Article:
Thursday, June 28, 2012

Old Friends

From three weeks of work and travel into the social whirlwind. Started with a “Welcome to San Francisco!” party for granddaughter Zadie, old friends from the school, neighborhood and beyond paying their tribute to the little darling and catching up on our own news as well. Then piled into the car for the two-day drive to Portland, Oregon and the family reunion at my nephew’s wedding. Zadie was a heroic traveler, strapped in her car seat for some six hours straight until we tumbled out in Ashland, Oregon and spent the night with an old school colleague and Kerala’s 2nd grade teacher. Another five hours the next day, stopping at the gas station where an attendant took care of us—no self-service in the entire state of Oregon!—driving through the “Grass Seed Capital of the World,” seeing Mt. Hood in the distance as we approached Portland and got snarled in Istanbul-style traffic.

Dropped Kerala (and Zadie) at her college friend’s house and went on to my own college friends, where we passed a lovely few hours sitting out on the front and back porches on a summer night, under the enormous trees ubiquitous in the Portland neighborhoods, telling our new and remembering our old stories. Called one of our gang in New York and went through the list “What do you know about so and so?” Today we’ll visit another person who lived in the small village in Kerala, India with us some 32 years back and we’ll show all the photos from our trip back there last year.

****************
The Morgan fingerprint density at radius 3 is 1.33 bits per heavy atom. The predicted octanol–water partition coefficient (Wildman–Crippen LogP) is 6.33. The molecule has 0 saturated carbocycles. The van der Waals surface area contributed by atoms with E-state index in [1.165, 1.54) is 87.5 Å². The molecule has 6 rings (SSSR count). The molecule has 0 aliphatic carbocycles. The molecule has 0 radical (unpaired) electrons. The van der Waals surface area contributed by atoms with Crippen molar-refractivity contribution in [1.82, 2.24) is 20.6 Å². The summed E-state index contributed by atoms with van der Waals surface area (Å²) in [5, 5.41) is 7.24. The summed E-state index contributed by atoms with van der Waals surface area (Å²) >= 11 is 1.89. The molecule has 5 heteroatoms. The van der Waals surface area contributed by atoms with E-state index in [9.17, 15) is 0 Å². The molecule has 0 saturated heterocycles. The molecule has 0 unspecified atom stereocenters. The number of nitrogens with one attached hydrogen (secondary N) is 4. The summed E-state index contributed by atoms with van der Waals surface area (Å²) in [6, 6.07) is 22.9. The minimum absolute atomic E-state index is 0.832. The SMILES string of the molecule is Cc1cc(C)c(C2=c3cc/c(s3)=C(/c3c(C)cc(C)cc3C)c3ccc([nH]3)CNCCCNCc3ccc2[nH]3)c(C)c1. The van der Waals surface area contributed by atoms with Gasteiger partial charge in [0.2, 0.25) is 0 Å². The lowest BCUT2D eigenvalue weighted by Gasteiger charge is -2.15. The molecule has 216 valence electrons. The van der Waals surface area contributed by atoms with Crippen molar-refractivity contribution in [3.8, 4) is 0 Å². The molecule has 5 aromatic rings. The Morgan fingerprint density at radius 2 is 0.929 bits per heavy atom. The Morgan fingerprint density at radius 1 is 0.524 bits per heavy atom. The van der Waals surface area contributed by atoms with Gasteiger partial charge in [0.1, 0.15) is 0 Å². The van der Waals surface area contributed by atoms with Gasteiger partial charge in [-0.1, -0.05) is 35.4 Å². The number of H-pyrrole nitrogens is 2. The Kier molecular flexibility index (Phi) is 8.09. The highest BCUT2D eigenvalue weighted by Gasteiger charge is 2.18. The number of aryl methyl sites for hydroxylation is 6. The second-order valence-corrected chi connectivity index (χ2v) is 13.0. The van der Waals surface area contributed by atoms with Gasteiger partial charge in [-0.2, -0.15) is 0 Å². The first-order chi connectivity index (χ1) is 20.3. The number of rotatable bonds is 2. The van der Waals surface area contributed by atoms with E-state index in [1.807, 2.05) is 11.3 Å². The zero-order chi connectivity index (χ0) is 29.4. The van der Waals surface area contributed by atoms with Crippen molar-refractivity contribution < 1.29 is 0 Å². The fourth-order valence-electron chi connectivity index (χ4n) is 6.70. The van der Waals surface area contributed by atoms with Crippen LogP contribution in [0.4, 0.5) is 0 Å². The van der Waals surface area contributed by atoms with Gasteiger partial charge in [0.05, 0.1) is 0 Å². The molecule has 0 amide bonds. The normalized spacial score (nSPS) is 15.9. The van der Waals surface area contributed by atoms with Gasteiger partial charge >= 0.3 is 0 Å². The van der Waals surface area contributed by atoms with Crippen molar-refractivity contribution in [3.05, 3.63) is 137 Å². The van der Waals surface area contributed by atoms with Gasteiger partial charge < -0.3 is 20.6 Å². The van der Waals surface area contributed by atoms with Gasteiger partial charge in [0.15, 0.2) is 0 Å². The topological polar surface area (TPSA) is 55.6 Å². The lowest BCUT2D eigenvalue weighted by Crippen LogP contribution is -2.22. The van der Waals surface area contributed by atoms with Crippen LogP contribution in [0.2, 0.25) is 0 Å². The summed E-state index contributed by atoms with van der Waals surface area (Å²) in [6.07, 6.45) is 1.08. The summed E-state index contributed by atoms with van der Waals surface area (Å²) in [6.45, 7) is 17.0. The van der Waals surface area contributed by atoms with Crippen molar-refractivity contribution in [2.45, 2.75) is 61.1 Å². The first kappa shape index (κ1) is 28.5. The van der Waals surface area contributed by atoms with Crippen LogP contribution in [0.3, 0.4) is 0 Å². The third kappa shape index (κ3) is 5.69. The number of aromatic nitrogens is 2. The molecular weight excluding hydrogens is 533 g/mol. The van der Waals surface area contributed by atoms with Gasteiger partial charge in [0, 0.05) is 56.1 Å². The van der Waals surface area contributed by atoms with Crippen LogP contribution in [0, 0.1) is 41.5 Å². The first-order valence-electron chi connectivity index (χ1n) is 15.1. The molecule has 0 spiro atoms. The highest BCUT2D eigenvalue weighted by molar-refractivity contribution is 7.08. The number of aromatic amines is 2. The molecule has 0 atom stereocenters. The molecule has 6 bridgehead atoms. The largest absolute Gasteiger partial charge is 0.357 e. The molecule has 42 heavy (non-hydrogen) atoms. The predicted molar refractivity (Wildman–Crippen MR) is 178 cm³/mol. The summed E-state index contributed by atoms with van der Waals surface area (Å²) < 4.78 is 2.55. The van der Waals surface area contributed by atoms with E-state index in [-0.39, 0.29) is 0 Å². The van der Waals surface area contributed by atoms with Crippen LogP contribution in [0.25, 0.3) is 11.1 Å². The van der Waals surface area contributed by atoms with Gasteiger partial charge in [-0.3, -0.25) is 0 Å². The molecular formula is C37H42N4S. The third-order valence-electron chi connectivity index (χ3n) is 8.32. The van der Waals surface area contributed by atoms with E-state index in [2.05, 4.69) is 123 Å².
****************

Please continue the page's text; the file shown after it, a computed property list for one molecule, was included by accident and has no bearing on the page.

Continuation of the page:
The stories that come pouring out in these catch-up visits are enough to fill any novelist’s
idea bank. Big deals and losses like car accidents, cancer, divorce, troubled kids, losing parents and then the little things like the addition to the house or tree that fell down, the whole catastrophe told over wine or tea around the kitchen table or sitting on the front porch. Decades of histories between us, friends who used to sit around and spin out future dreams now grey-haired with faces marked by grief and disappointment, gratitude and joy, survivors all and none of us done yet, more dreams to reach for, from the upcoming Hawaii trip to hopes for grandchildren. I was reminded of that line from Gary Snyder’s poem, The Night Herons:

“…the joy of all the beings is in being older and tougher and eaten up. In the tubes and lanes of things, in the glorious cleansing treatment plants."

New friends are refreshing and a delight, but there is nothing like old friends who knew us back when and are still interested in knowing us now. In the words of poet W.H. Auden, may we “stagger forth rejoicing!”

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